Book Image

Solutions Architect's Handbook

By : Saurabh Shrivastava, Neelanjali Srivastav
Book Image

Solutions Architect's Handbook

By: Saurabh Shrivastava, Neelanjali Srivastav

Overview of this book

Becoming a solutions architect gives you the flexibility to work with cutting-edge technologies and define product strategies. This handbook takes you through the essential concepts, design principles and patterns, architectural considerations, and all the latest technology that you need to know to become a successful solutions architect. This book starts with a quick introduction to the fundamentals of solution architecture design principles and attributes that will assist you in understanding how solution architecture benefits software projects across enterprises. You'll learn what a cloud migration and application modernization framework looks like, and will use microservices, event-driven, cache-based, and serverless patterns to design robust architectures. You'll then explore the main pillars of architecture design, including performance, scalability, cost optimization, security, operational excellence, and DevOps. Additionally, you'll also learn advanced concepts relating to big data, machine learning, and the Internet of Things (IoT). Finally, you'll get to grips with the documentation of architecture design and the soft skills that are necessary to become a better solutions architect. By the end of this book, you'll have learned techniques to create an efficient architecture design that meets your business requirements.
Table of Contents (18 chapters)

Defining non-functional requirements

Non-functional requirements (NFRs) may not be visible to users and customers directly, but their absence may impact the overall user experience in a negative way and hamper the business. NFRs include critical aspects of the system, such as performance, latency, scalability, high availability, and disaster recovery. The most common NFRs are shown in the following diagram:

NFRs in a solution design

The preceding diagram shows the following NFRs for consideration:

  • Performance:
    • What will be the application load time for users?
    • How can we handle network latency?
  • Security and compliance:
    • How can we secure an application from unauthorized access?
    • How can we protect an application from malicious attacks?
    • How can we meet local laws and audit requirements?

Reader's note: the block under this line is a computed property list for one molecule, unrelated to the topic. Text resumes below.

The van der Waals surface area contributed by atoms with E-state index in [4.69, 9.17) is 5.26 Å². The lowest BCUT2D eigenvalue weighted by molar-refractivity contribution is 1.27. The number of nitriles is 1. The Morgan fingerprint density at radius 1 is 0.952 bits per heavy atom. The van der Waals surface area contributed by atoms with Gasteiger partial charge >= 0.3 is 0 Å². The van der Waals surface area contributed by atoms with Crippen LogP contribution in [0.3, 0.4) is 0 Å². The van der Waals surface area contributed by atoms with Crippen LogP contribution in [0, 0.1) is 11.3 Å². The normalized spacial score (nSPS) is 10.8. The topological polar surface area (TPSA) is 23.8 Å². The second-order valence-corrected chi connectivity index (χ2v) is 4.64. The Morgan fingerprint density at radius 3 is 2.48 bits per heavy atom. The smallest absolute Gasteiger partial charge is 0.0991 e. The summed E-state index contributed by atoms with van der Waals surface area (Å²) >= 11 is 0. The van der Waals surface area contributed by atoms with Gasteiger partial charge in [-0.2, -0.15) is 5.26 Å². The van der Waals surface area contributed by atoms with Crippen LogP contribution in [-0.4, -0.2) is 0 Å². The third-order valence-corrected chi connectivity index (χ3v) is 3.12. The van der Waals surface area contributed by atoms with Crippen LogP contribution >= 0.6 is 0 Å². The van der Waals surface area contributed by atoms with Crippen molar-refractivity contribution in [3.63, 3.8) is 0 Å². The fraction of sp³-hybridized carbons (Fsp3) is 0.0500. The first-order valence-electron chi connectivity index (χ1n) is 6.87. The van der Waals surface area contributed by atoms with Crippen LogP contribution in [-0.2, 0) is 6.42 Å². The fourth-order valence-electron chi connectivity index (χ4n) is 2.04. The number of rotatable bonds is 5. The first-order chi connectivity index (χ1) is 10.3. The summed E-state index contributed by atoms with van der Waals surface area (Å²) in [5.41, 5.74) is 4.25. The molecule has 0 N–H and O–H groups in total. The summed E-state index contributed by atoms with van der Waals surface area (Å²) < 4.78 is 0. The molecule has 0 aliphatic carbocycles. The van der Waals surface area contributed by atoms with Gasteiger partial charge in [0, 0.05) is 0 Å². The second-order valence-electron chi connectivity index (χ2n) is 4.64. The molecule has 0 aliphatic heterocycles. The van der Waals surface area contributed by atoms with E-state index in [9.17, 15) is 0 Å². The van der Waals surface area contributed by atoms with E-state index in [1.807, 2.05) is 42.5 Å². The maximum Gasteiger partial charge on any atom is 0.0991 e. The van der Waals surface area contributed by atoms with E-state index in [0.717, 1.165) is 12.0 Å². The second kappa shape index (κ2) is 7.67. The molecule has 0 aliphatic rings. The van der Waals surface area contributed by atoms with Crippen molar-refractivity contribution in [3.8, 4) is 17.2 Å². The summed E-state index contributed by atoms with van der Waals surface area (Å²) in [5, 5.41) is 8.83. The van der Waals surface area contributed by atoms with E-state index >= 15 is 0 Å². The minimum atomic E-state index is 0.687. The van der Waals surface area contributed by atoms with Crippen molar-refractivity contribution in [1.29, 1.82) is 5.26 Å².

• Recoverability:
    • How can we recover an application from an outage?
    • How can we minimize recovery time in the event of an outage?
    • How can we recover lost data?
  • Maintainability:
    • How can we ensure application monitoring and alerts?
    • How can we ensure application support?
  • Reliability:
    • How can we make sure the application performs consistently?
    • How can we inspect and correct glitches?
  • Availability:
    • How can we ensure the high availability of an application?
    • How can we make an application fault-tolerant?
  • Scalability:
    • How can we meet the increasing demand for resources?
    • How can we achieve a good scale for a sudden spike in utilization?
  • Usability:
    • How can we simplify an application's use?
    • How can we achieve a seamless user experience?

However, depending on the nature of the project, there may be an NFR that is suitable for that project only (for example, voice clarity for a call center solution). You will learn more about these attributes in Chapter 3, Attributes of the Solution Architecture.

The solution architect becomes engaged in a project from a very early stage, which means they need to design a solution by gauging requirements across groups in an organization. The solution architect needs to ensure consistency in solution design across system components and requirements. The solution architect is responsible for defining NFR across groups and different components since they make sure that the desired usability of a solution is achieved across the board.

NFRs are an integral and essential aspect of solution design, which tends to slip when teams are too focused on business requirements, and this can impact the user experience. A good solution architect has the primary responsibility of conveying the importance of NFR and making sure they are implemented as part of solution delivery.